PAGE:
Environmental activism has often failed to recognise that marginalised groups lack access to the rights, resources and opportunities to enable them to fully participate, contribute and be heard within the movement. A couple of examples:
A few posts lately have gone viral on the excessive plastic packaging on pre-prepared food like oranges (peeled and in a plastic tub) and cauliflower ‘steaks’ (sliced in plastic packaging). While well-meaning, these posts ignore the needs of people who rely on these pre-prepared items due to limited dexterity, fatigue and chronic pain. Pre-prepared food enables them to access healthy, fresh fruit and vegetables.
Cuts to the Environmental Protection agency in USA are a prime example of environmental racism. Green groups have warned that these cuts will be felt heaviest by communities of colour across the US.
“The environmental justice office is tasked with bridging the yawning disparity in pollution experienced by black, Hispanic and low-income communities and wealthier white neighborhoods. It provides grants to communities to mop up toxins and rehabilitate abandoned industrial facilities that are invariably found in poorer areas.”
Ethical fashion is expensive and out of reach for many people yet many of us have preached (Urban Granola included) that we should only buy ethically made clothes. We are advocating for a lifestyle that is realistic for only 1% of the world’s population.
I don’t think Package Free Shop or Lauren Singers intention was to cause controversy or purposely come across as exclusive but they are doing themselves and their community a disservice by failing to acknowledge and take action against the very real barriers of entry to living a zero waste lifestyle or environmentalism or that environmental issues overwhelming affect the disadvantage.
This is a great moment for us to all reflect, learn and strive to do better and be better.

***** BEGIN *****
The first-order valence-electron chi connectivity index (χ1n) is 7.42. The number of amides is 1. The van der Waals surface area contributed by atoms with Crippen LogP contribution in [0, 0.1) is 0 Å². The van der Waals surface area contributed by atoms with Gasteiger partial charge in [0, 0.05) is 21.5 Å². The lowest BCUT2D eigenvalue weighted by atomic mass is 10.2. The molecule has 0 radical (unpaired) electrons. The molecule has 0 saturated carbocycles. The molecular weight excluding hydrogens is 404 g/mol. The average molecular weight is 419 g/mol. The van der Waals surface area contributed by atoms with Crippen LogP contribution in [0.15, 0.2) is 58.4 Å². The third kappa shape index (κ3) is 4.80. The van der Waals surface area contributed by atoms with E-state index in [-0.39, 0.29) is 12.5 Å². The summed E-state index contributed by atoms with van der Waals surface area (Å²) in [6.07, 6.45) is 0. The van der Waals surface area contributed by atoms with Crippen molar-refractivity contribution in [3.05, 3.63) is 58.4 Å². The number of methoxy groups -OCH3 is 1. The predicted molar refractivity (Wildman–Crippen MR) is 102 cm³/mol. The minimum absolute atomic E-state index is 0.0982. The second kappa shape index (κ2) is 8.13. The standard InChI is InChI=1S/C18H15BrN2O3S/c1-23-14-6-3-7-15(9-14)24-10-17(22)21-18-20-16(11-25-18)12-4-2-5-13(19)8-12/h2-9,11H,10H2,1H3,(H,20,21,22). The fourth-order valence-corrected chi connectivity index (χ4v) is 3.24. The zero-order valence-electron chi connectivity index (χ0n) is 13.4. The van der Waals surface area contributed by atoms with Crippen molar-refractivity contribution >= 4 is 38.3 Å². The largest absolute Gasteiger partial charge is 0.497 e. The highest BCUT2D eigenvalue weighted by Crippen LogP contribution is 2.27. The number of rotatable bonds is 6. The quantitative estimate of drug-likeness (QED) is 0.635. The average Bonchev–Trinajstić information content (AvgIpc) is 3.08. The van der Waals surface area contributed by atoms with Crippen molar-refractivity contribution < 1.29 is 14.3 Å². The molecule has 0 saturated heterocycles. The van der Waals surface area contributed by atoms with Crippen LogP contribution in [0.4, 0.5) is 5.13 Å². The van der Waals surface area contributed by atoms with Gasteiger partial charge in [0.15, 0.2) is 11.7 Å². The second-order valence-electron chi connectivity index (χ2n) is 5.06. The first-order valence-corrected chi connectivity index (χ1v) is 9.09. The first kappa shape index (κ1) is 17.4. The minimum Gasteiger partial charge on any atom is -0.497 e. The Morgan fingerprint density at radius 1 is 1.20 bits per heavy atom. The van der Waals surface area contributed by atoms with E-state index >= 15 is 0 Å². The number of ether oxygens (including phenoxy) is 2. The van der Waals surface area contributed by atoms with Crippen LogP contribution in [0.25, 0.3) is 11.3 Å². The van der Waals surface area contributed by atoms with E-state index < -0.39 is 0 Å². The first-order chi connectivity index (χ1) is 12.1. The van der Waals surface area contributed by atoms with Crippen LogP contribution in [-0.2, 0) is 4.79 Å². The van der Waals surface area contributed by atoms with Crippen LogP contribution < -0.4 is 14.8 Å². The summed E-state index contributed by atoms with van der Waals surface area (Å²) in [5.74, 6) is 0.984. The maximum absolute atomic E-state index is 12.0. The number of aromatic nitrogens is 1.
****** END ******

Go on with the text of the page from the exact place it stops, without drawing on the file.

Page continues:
Like I said, I’m no expert so here is some further reading by people far more eloquent and qualified than me to speak on the matter:
Olivia Lapierre spoke about Package Free Shop on her Instagram, you can still access her stories in highlights and read all the comments on her post here. She also wrote a guide on how the zero waste movement can be inclusive for Loam Magazine. Everyone should bookmark this article and refer to it regularly.
I may a teeny bit biased because she is my mate but Jennifer Nini, founder of Eco Warrior Princess, has been working hard to make her website more inclusive, with writers contributing from around the world on a variety of topics.
Francesca Willow from Ethical Unicorn wrote about her views on the Package Free Shop post and intersectionality.
While not specifically a writer on environmentalism, Ruby Hamad does cover topics such as veganism and climate change. Her writing addresses inequality, race, culture, intersectionality, politics and feminism.
Carly Findlay is a writer, speaker and appearance activist. She doesn’t write about sustainability but her writing challenges how people think about disability and she actively campaigns against ableism.
A great blog post on pre-prepared food - When Accessibility Gets Labeled as Wasteful
An informative piece on environmental racism from Wear Your Voice.
Instagram accounts to follow: